NO on 1/Protect Maine Equality Campaign Manager Jesse Connolly doesn't seem worried, however.

Writing at Daily Kos on September 18, he said: "We feel confident that we have the right strategy, and we're running a Maine-based campaign. We have organized an unprecedented grassroots effort with organizers on the ground in every county, on every college campus, in towns and cities across Maine and reaching out to Maine people from Kittery to Fort Kent. Our campaign emphasizes Mainers talking to their friends, neighbors, coworkers and families to build the support we need to win on November 3rd."

If that sounds familiar, it should. That's how Harvey Milk and friends beat Proposition 6 in California in 1978. Prop 6 would have banned Gays from teaching school.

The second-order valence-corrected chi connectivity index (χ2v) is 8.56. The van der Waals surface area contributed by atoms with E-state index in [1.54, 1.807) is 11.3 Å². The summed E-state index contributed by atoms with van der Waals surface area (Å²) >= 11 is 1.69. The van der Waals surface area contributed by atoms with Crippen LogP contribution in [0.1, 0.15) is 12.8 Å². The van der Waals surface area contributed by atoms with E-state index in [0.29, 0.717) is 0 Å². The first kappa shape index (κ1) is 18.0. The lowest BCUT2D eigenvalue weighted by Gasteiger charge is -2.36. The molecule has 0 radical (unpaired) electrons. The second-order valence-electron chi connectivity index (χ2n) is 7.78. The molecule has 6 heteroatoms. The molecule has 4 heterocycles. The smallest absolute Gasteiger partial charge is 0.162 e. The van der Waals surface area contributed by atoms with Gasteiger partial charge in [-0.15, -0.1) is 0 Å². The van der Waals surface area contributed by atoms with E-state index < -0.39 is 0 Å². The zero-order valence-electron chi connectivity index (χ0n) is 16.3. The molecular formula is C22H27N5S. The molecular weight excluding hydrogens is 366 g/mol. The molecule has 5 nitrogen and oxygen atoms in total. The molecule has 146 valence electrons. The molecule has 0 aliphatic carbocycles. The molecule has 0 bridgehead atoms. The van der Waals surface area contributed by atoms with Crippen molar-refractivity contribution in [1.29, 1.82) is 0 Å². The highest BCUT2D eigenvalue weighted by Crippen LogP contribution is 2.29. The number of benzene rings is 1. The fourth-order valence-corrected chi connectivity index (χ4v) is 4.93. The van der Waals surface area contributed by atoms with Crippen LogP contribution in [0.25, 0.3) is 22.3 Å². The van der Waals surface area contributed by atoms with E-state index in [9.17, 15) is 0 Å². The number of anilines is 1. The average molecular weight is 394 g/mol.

But in the intervening 30 years, the anti-Gay side has honed its rhetoric to near-perfect pitch. GLBT Californians watching the Maine campaign have a distinct feeling of déjà vu - if not one of dread.

Same-sex marriage is legal in Connecticut, Iowa, Massachusetts and Vermont. There also are 18,000 married same-sex couples in California, though voters have banned any more same-sex marriages. Same-sex marriage becomes legal in New Hampshire in January.

With assistance from Bill Kelley